Courtesy Indie Memphis Film Festival

I’m a big fan of low-budget indie films. I don’t think that’s a surprise to many readers if you’ve read any of my previous reviews or have had the opportunity to check out my podcast. That said, I was excited to dive into Franco Clarke’s THE PILL, which is a low-budget film with a lot to say. This film was pretty different from the usual flicks I talk about here so, I was pretty excited to give it a go. Let’s just say that if you’re not aware of the continuous racial epidemic that’s been plaguing the black community for generations, then this movie will certainly be THE PILL that is hard to swallow.

The general premise of the film follows an African-American family who indulges in the use of a secret pill that helps them cope with their day-to-day stressors of racism outside of their home.

THE PILL is centered around a family consisting of a father, mother, and son. The sound in this film was a little off at some points, but please don’t let that lead you to believe that the movie was “bad” or “poorly made”. It’s a low-budget film so, I don’t expect the production to be absolutely perfect. Anyway, this family is completely beaten down by the everyday black experience in America. The father, Stanley, desperate to find an escape, contacts Sheik for some kind of substance. Sheik puts him on a pill that numbs the racism he experiences daily masked by smooth jazz and r&b, therefore, making the day-to-day tolerable. Shortly his son, Jay, and his wife, Monica, are also taking the pill.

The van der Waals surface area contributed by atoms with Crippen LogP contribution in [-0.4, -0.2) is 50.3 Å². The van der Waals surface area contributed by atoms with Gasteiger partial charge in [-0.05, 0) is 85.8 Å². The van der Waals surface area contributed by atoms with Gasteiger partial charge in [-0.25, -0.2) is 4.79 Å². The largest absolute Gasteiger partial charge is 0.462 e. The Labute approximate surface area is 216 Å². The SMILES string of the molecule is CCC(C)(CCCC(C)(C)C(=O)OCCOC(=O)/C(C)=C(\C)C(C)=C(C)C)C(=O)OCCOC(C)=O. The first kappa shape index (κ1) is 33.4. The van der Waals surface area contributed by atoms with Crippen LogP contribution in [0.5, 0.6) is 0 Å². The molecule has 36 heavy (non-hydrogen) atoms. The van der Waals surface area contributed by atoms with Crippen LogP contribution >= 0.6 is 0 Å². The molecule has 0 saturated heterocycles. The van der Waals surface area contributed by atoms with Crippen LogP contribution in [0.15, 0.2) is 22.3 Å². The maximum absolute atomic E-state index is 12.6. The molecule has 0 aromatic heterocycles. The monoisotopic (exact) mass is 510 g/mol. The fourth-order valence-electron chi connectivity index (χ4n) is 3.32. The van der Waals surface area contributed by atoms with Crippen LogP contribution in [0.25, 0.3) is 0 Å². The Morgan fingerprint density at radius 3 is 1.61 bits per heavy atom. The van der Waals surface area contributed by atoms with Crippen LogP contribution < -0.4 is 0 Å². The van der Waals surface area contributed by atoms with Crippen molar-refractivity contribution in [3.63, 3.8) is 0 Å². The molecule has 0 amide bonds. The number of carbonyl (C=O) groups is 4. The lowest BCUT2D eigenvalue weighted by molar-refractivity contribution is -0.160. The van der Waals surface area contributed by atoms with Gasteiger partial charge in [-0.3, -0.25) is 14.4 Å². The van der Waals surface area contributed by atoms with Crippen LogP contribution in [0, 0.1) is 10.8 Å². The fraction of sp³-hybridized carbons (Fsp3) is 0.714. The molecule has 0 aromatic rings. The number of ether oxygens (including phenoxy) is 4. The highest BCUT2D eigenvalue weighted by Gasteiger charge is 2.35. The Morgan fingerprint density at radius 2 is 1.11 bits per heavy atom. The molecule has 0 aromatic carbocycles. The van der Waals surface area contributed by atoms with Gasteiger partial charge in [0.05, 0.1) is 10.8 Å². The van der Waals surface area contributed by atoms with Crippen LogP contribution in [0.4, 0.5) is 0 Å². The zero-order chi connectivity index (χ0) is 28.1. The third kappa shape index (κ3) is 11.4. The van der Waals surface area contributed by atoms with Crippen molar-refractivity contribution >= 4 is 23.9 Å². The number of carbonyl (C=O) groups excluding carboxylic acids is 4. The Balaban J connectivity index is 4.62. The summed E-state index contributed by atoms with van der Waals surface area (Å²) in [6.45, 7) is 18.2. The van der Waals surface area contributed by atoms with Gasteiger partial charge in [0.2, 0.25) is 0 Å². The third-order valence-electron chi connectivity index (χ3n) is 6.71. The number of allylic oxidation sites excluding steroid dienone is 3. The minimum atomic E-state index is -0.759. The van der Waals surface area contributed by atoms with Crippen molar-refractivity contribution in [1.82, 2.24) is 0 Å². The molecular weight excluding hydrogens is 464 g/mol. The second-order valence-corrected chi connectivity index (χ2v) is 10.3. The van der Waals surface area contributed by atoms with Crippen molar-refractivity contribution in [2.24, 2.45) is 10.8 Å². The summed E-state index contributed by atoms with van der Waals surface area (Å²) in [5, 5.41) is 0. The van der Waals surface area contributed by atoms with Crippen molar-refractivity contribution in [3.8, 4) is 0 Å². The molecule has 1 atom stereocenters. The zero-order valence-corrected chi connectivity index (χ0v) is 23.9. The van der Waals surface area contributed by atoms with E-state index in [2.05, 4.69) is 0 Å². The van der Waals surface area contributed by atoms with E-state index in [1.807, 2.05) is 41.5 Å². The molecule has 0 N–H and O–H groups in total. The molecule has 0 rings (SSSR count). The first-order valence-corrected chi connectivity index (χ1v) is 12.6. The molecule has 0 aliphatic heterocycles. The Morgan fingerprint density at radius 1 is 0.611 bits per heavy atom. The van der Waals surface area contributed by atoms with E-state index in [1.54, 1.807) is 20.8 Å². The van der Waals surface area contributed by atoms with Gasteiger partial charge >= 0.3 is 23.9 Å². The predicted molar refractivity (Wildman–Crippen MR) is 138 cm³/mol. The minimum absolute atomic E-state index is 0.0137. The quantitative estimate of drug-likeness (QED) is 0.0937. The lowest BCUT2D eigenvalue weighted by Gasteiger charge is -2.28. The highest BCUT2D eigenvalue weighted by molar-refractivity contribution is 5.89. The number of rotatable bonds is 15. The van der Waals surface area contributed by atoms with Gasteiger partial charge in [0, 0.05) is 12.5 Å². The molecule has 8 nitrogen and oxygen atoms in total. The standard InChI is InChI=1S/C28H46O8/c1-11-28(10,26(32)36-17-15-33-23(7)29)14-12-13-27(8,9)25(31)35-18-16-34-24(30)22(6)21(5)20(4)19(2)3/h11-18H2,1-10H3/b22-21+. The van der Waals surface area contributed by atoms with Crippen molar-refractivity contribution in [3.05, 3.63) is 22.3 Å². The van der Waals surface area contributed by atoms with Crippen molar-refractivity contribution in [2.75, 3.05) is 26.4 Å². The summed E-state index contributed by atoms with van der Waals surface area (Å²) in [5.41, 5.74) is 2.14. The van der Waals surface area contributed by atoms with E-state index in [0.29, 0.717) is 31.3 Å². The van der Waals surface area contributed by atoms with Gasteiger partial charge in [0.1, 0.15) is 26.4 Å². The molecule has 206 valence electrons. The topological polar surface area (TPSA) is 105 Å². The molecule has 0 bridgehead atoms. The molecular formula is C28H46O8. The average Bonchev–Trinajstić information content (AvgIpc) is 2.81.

Still from THE PILL

Prior to the on-screen use of the pill, we as a viewer witness the daily racism each family member encounters. Every day contains an act of microaggression that the unaware white individual wouldn’t even bat an eye at. Being in an interracial marriage and half of my family being black, there were a handful of things that were said that I’ve witnessed firsthand in real life. I could appreciate how these moments were framed in this film because it didn’t spin it in a comedic light. It was harsh and realistic. This might make it unappealing to some viewers but to that, I say how lucky of you to be able to just turn it off and not experience it.

As the film progresses, we see how this pill is bringing the family closer together and making their lives easier. That is until their “stash” begins to run low and the pill seems to no longer work the way it had been. The family begins to unravel from the racism they experience that they were previously able to numb and ignore. However, this does open up a racial conversation between Stanley and Monica and their daily antagonists, which I found to be kind of funny but also extremely cringe. I believe this was a solid swing at some comedic relief, but it could also be digested as a serious moment in the film.

While THE PILL isn’t really a horror movie per se. It does very much touch on the horrors of the American experience for any regular black individual. It may seem “harmless” or “exaggerated,” but this film was pretty damn honest when it came to the reality we live in. If you’re feeling confident in your righteousness and think that you don’t have racist thoughts, I challenge you to check out THE PILL and see how hard it is for you to swallow.

THE PILL played as a part of this year’s Indie Memphis Film Festival.

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